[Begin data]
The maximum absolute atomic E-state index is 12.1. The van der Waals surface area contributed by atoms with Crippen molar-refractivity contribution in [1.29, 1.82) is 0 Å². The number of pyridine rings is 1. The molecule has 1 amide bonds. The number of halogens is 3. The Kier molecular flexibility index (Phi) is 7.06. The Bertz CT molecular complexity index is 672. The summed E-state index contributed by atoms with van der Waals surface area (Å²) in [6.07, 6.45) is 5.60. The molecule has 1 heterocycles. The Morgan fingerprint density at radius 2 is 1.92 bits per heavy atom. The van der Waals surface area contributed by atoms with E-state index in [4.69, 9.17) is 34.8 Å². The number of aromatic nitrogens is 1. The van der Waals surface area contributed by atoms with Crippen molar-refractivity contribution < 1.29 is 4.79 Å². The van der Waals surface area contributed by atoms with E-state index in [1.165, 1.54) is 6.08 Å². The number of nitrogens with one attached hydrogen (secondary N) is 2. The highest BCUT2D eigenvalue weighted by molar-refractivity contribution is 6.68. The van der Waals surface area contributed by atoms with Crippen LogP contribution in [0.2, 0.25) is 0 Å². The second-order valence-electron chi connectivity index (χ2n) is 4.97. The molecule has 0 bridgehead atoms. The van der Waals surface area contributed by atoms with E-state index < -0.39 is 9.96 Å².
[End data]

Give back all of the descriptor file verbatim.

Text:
The maximum absolute atomic E-state index is 12.1. The van der Waals surface area contributed by atoms with Crippen molar-refractivity contribution in [1.29, 1.82) is 0 Å². The number of pyridine rings is 1. The molecule has 1 amide bonds. The number of halogens is 3. The Kier molecular flexibility index (Phi) is 7.06. The Bertz CT molecular complexity index is 672. The summed E-state index contributed by atoms with van der Waals surface area (Å²) in [6.07, 6.45) is 5.60. The molecule has 1 heterocycles. The Morgan fingerprint density at radius 2 is 1.92 bits per heavy atom. The van der Waals surface area contributed by atoms with E-state index in [4.69, 9.17) is 34.8 Å². The number of aromatic nitrogens is 1. The van der Waals surface area contributed by atoms with Crippen molar-refractivity contribution < 1.29 is 4.79 Å². The van der Waals surface area contributed by atoms with E-state index in [1.165, 1.54) is 6.08 Å². The number of nitrogens with one attached hydrogen (secondary N) is 2. The highest BCUT2D eigenvalue weighted by molar-refractivity contribution is 6.68. The van der Waals surface area contributed by atoms with Crippen LogP contribution in [0.2, 0.25) is 0 Å². The second-order valence-electron chi connectivity index (χ2n) is 4.97. The molecule has 0 bridgehead atoms. The van der Waals surface area contributed by atoms with E-state index < -0.39 is 9.96 Å².